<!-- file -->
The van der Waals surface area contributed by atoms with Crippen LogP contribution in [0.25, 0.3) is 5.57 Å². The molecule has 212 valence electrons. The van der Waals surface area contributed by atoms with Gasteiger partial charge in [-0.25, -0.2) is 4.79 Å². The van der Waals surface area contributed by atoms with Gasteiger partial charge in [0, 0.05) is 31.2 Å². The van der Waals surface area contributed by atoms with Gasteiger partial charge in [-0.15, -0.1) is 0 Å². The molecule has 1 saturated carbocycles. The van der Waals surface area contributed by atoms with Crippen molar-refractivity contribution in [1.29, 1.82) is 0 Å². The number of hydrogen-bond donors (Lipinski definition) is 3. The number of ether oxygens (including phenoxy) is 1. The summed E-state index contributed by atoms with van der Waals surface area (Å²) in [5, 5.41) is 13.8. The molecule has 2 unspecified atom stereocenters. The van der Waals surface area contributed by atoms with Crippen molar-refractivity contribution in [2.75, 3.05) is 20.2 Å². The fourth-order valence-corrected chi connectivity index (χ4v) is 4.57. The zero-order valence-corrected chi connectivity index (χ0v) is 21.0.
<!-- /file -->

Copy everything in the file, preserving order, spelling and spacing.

The van der Waals surface area contributed by atoms with Crippen LogP contribution in [0.25, 0.3) is 5.57 Å². The molecule has 212 valence electrons. The van der Waals surface area contributed by atoms with Gasteiger partial charge in [-0.25, -0.2) is 4.79 Å². The van der Waals surface area contributed by atoms with Gasteiger partial charge in [0, 0.05) is 31.2 Å². The van der Waals surface area contributed by atoms with Gasteiger partial charge in [-0.15, -0.1) is 0 Å². The molecule has 1 saturated carbocycles. The van der Waals surface area contributed by atoms with Crippen molar-refractivity contribution in [1.29, 1.82) is 0 Å². The number of hydrogen-bond donors (Lipinski definition) is 3. The number of ether oxygens (including phenoxy) is 1. The summed E-state index contributed by atoms with van der Waals surface area (Å²) in [5, 5.41) is 13.8. The molecule has 2 unspecified atom stereocenters. The van der Waals surface area contributed by atoms with Crippen molar-refractivity contribution in [2.75, 3.05) is 20.2 Å². The fourth-order valence-corrected chi connectivity index (χ4v) is 4.57. The zero-order valence-corrected chi connectivity index (χ0v) is 21.0.